Prior to this act of vassalage, Edward I., King of England, had entered Scotland at the head of an immense army. He seized Berwick by stratagem; laid the country in ashes; and, on the field of Dunbar, forced the Scottish king and his nobles to acknowledge him their liege lord.
But while the courts of Edward, or of his representatives, were crowded by the humbled Scots, the spirit of one brave man remained unsubdued. Disgusted alike at the facility with which the sovereign of a warlike nation could resign his people and his crown into the hands of a treacherous invader, and at the pusillanimity of the nobles who had ratified the sacrifice, William Wallace retired to the glen of Ellerslie. Withdrawn from the world, he hoped to avoid the sight of oppressions he could not redress, and the endurance of injuries beyond his power to avenge.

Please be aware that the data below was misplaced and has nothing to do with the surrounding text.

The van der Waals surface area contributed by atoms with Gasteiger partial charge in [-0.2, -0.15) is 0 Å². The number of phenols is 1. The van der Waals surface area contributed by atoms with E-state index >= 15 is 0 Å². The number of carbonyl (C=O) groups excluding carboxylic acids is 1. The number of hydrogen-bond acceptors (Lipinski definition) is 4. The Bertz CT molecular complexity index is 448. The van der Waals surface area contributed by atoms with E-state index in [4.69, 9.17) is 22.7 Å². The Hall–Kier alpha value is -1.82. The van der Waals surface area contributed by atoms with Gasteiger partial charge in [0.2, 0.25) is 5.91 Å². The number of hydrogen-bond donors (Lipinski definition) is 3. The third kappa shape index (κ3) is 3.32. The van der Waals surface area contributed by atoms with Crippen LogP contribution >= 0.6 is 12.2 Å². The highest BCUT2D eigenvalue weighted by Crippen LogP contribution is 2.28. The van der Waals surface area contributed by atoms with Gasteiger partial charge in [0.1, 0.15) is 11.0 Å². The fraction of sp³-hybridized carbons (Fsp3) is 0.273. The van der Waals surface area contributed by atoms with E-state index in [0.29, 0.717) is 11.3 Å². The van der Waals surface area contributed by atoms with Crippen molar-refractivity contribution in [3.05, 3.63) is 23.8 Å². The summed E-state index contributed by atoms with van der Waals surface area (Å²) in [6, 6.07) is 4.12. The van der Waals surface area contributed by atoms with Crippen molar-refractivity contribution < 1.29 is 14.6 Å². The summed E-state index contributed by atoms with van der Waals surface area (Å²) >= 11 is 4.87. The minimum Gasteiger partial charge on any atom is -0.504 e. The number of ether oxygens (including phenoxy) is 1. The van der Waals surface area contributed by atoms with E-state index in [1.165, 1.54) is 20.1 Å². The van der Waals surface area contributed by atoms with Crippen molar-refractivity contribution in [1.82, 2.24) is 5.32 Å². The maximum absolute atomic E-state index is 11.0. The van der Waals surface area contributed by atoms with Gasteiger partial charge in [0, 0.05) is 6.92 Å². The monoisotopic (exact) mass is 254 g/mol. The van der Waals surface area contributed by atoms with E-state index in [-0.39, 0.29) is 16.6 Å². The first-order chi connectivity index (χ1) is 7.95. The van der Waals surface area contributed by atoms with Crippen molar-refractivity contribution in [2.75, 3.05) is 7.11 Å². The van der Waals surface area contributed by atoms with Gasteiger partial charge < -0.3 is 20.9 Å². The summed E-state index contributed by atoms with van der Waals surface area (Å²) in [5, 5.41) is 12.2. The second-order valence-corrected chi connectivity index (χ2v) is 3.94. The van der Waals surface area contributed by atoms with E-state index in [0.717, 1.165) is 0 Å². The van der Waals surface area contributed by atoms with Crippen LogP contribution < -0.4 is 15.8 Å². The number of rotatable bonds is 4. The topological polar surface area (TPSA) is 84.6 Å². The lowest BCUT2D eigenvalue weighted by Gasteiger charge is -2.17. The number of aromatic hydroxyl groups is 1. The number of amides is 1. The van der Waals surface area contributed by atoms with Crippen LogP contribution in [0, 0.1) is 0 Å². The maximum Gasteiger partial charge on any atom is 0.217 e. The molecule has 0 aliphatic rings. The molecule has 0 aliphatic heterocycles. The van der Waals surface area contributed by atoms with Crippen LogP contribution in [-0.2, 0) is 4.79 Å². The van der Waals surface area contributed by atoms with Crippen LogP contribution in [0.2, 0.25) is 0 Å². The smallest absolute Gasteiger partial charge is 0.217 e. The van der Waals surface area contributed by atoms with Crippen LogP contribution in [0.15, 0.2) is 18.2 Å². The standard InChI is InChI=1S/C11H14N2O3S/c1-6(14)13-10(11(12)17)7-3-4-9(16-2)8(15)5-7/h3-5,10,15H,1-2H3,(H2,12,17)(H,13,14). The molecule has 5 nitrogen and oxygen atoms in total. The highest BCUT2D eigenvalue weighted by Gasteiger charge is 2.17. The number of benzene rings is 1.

Thus checked at the opening of life in the career of glory that was his passion-secluded in the bloom of manhood from the social haunts of men—he repressed the eager aspirations of his mind, and strove to acquire that resignation to inevitable evils which alone could reconcile him to forego the promises of his youth, and enable him to view with patience a humiliation of Scotland, which blighted her honor, menaced her existence, and consigned her sons to degradation or obscurity. The latter was the choice of Wallace. Too noble to bend his spirit to the usurper, too honest to affect submission, he resigned himself to the only way left of maintaining the independence of a true Scot; and giving up the world at once, all the ambitions of youth became extinguished in his breast, since nothing was preserved in his country to sanctify their fires. Scotland seemed proud of her chains. Not to share in such debasement, appeared all that was now in his power; and within the shades of Ellerslie he found a retreat and a home, whose sweets beguiling him of every care, made him sometimes forget the wrongs of his country in the tranquil enjoyments of wedded love.